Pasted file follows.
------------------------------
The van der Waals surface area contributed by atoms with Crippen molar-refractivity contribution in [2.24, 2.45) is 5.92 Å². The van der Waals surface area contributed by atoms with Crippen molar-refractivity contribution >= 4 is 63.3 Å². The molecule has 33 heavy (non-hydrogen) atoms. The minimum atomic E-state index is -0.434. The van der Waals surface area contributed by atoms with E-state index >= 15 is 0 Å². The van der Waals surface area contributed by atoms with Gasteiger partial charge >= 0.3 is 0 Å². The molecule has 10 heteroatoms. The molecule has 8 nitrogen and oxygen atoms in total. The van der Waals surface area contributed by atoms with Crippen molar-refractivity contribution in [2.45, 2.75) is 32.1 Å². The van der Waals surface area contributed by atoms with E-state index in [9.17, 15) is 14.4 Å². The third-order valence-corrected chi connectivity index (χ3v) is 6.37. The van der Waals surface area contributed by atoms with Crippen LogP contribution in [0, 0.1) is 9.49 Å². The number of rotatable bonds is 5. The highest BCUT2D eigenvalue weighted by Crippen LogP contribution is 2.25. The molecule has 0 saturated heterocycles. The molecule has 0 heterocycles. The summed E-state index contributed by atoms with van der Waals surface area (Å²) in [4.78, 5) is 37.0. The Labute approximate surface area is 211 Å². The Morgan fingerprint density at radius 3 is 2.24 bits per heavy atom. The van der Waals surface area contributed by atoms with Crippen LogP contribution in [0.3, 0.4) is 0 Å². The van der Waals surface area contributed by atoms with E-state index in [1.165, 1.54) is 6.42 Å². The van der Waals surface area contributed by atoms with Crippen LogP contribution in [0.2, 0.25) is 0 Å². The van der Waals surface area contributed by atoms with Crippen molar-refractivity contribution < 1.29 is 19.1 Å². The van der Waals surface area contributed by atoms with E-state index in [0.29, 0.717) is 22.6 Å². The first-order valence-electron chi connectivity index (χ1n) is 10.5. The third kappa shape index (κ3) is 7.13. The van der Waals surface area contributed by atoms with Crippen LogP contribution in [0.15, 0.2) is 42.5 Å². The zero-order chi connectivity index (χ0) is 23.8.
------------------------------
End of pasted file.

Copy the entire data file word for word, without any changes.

The van der Waals surface area contributed by atoms with Crippen molar-refractivity contribution in [2.24, 2.45) is 5.92 Å². The van der Waals surface area contributed by atoms with Crippen molar-refractivity contribution >= 4 is 63.3 Å². The molecule has 33 heavy (non-hydrogen) atoms. The minimum atomic E-state index is -0.434. The van der Waals surface area contributed by atoms with E-state index >= 15 is 0 Å². The van der Waals surface area contributed by atoms with Gasteiger partial charge >= 0.3 is 0 Å². The molecule has 10 heteroatoms. The molecule has 8 nitrogen and oxygen atoms in total. The van der Waals surface area contributed by atoms with Crippen molar-refractivity contribution in [2.45, 2.75) is 32.1 Å². The van der Waals surface area contributed by atoms with E-state index in [9.17, 15) is 14.4 Å². The third-order valence-corrected chi connectivity index (χ3v) is 6.37. The van der Waals surface area contributed by atoms with Crippen LogP contribution in [0, 0.1) is 9.49 Å². The number of rotatable bonds is 5. The highest BCUT2D eigenvalue weighted by Crippen LogP contribution is 2.25. The molecule has 0 saturated heterocycles. The molecule has 0 heterocycles. The summed E-state index contributed by atoms with van der Waals surface area (Å²) in [4.78, 5) is 37.0. The Labute approximate surface area is 211 Å². The Morgan fingerprint density at radius 3 is 2.24 bits per heavy atom. The van der Waals surface area contributed by atoms with Crippen LogP contribution in [0.3, 0.4) is 0 Å². The van der Waals surface area contributed by atoms with E-state index in [1.165, 1.54) is 6.42 Å². The van der Waals surface area contributed by atoms with Crippen LogP contribution in [0.2, 0.25) is 0 Å². The van der Waals surface area contributed by atoms with Crippen molar-refractivity contribution < 1.29 is 19.1 Å². The van der Waals surface area contributed by atoms with E-state index in [0.29, 0.717) is 22.6 Å². The first-order valence-electron chi connectivity index (χ1n) is 10.5. The third kappa shape index (κ3) is 7.13. The van der Waals surface area contributed by atoms with Crippen LogP contribution in [0.15, 0.2) is 42.5 Å². The zero-order chi connectivity index (χ0) is 23.8.